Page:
The Budget 2016 - Stamp Duty on Commercial Property
George Osborne has extended his radical reform of residential property stamp duty to the commercial property sector. From midnight on 17 March, Stamp Duty on commercial property will increase on the highest value properties, while reducing lower down.
Before the announcement, stamp duty rates for commercial property were:
Up to £150,000 - freehold or leasehold with annual rent under £1,000 0%
Up to £150,000 - leasehold with annual rent of £1,000 or more 1%
£150,001 to £250,000 1%
£250,001 to £500,000 3%
Over £500,000 4%
Stamp duty on commercial property will now work in a similar way to income tax. Rather than paying the same tax rate on the whole value of the property depending on which price bracket it falls into, the rates will only apply to the portion of the price that falls into it. Before, paying just £1 more on a property price could land you with a stamp duty bill thousands of pounds higher because it fell into a higher bracket.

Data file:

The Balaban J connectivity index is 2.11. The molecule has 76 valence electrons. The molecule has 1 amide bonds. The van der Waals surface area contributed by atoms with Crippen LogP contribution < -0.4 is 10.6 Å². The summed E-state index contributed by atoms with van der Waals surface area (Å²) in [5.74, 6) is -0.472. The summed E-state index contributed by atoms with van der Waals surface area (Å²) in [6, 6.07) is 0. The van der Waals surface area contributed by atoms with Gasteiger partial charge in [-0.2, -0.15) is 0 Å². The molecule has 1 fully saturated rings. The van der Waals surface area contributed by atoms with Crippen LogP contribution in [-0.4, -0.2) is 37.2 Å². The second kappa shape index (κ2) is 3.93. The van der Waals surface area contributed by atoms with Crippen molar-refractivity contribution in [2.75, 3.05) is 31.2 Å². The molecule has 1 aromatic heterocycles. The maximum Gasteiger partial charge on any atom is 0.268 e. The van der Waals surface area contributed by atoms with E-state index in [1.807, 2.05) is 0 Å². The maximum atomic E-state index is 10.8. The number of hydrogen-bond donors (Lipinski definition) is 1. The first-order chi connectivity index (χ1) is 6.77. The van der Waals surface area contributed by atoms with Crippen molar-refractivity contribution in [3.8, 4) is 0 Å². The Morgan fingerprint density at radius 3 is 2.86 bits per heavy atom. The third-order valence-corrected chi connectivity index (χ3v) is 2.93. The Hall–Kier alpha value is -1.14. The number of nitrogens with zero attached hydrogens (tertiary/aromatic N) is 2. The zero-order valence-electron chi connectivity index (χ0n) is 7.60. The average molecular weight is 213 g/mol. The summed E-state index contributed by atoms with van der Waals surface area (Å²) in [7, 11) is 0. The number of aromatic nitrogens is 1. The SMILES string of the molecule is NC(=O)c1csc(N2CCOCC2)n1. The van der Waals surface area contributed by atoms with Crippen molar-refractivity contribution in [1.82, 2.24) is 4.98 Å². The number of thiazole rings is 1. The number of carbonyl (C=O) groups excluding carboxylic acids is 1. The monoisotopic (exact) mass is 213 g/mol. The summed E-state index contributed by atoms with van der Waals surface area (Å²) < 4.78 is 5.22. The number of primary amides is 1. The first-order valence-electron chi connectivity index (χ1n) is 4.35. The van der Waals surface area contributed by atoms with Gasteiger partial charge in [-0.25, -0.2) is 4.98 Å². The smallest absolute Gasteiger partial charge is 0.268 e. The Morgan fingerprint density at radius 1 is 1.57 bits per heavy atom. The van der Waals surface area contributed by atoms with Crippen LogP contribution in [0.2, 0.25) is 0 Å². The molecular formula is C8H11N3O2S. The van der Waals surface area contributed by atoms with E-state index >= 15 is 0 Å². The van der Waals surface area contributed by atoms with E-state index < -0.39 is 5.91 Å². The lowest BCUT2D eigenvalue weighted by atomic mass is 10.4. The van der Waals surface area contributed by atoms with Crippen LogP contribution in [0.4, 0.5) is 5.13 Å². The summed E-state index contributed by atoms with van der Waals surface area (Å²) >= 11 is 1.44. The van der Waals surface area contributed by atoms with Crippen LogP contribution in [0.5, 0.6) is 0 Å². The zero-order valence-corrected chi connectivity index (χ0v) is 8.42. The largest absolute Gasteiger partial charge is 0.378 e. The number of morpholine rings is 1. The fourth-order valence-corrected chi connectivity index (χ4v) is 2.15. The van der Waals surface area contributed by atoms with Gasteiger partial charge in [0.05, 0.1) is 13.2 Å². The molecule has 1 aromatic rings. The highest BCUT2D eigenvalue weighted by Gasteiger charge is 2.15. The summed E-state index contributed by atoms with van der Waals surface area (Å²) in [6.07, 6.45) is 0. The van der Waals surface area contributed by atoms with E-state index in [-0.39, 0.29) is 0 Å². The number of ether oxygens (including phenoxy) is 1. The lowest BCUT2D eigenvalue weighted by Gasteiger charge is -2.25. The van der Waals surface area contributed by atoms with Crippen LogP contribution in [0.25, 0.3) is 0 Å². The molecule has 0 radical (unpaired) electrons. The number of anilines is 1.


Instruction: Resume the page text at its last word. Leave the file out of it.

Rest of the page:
From 17th March 2016 the new rates will be:
Up to £150,000 0%
£150,001 to £250,000 2%
Over £250,000 5%
Based on the new rules, stamp duty will be higher for properties valued above £1,050,000, but will be lower for properties below this figure. Comparison costs are as shown below:
Mr Osborne said the new system would raise an extra £500m a year and only 9% of transactions would end up paying more stamp duty than before. "So, if you buy a pub in the Midlands worth, say, £270,000, you would today pay over £8,000 in stamp duty. From tomorrow you will pay just £3,000" Osborne told the House of Commons. "It's a big tax cut for small firms. All in a Budget that backs small business."
The British Property Federation (BPF) called it a raid. "Commercial property investment can often act as the catalyst for regional growth and as the economy has recovered investment has been spreading out from London to the UK's regions, but will now undoubtedly slow," said Melanie Leech, chief executive of the BPF.
Our view is that the change is good news for the small investor.
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